/usr/local/cpanel/bin/noshell (all shells are disabled), Exim runs any process from alias or filter files inside VirtFS. This action provides extra security because Exim commands run in a jailed shell and do not affect other users.
CSF or LFD alerts
If you use a utility that monitors system changes (for example, CFS or LFD), you may see an alert that resembles the following example after you upgrade:
This is a false positive warning. cPanel & WHM uses the
/bin/passwd symlinks to link to files in the
/usr/bin directory. These symlinks allow jailed shell environments to access the
Disable or remove a jailed shell environment
You cannot completely remove the jailed shell system (VirtFS). The directions below remove a jailed shell environment, but cannot prevent the recreation of the jailed shell environment. The following processes may recreate the jailed shell environment:
- Exim processing filters.
- Piped email addresses.
- Cron jobs.
- Jailed Apache virtual hosts that use the
mod_ruid2module via the EXPERIMENTAL: Jail Apache Virtual Hosts using mod_ruid2 and cPanel® jailshell option in WHM's Tweak Settings interface (WHM >> Home >> Server Configuration >> Tweak Settings).
Disable the jailed shell environment
/home/virtfs/directory for your users, even if you disable jailed shell access. For more information about the
/home/virtfs/directory, read the The
/home/virtfs/directory section above.
To disable the jailed shell environment for a specific user, use WHM’s Manage Shell Access interface (Home >> Account Functions >> Manage Shell Access).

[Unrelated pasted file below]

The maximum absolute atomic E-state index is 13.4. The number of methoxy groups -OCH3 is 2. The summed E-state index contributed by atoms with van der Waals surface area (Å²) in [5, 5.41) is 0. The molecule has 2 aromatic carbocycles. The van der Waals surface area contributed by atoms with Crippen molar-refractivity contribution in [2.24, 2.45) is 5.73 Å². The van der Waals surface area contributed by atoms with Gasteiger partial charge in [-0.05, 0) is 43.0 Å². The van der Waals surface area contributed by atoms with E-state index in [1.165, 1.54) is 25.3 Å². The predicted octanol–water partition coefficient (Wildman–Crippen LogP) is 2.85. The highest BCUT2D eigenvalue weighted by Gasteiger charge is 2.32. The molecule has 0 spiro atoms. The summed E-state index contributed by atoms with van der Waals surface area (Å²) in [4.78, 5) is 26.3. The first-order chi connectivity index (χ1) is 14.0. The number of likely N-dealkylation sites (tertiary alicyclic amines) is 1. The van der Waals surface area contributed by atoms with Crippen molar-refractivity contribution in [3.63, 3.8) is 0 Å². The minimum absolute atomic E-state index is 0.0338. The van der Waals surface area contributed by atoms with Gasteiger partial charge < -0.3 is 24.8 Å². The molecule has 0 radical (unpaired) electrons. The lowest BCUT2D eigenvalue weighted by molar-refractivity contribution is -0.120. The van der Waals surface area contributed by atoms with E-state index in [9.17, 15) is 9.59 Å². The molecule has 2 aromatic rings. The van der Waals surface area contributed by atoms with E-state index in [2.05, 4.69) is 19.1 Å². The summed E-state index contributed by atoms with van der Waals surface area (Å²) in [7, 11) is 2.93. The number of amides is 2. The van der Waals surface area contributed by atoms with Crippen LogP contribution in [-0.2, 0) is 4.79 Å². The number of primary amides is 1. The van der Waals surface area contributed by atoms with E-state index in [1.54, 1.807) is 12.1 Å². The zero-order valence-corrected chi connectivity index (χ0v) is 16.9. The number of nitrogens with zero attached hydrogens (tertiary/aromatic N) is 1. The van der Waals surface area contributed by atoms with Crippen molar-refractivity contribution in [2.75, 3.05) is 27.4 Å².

To disable the jailed shell environment for all of the users on your server, perform the following steps:
Disable the Use cPanel® jailshell by default option in WHM’s Tweak Settings interface (WHM >> Home >> Server Configuration >> Tweak Settings).
Select Disabled Shell for all of the server’s accounts in WHM’s Manage Shell Access interface (WHM >> Home >> Account Functions >> Manage Shell Access).
When you disable jailed shell access, the system sets the users’ shells to the
/usr/local/cpanel/bin/noshell location. With this location, the user retains access to SFTP in a non-jailed environment.
Remove a user’s jailed shell environment
To remove a jailed shell environment, perform the following steps:
Disable the jailed shell environment for the user in WHM’s Manage Shell Access interface (WHM >> Home >> Account Functions >> Manage Shell Access).
To unmount the VirtFS BIND mounts, run the following command, where
usernameis the desired account username:
The clear orphaned VirtFS mounts script
You can run the
/usr/local/cpanel/scripts/clear_orphaned_virtfs_mounts script to unmount the BIND mounts for users who no longer exist or who no longer use a jailed shell environment. This script removes the
/home/virtfs/username/ directory and its contents.
To force the removal of all VirtFS mount points, run the following command, where
username is an account’s username:
To check your system for VirtFS mount points, run the following command, where
username is the desired account username:
grep -i username /proc/mounts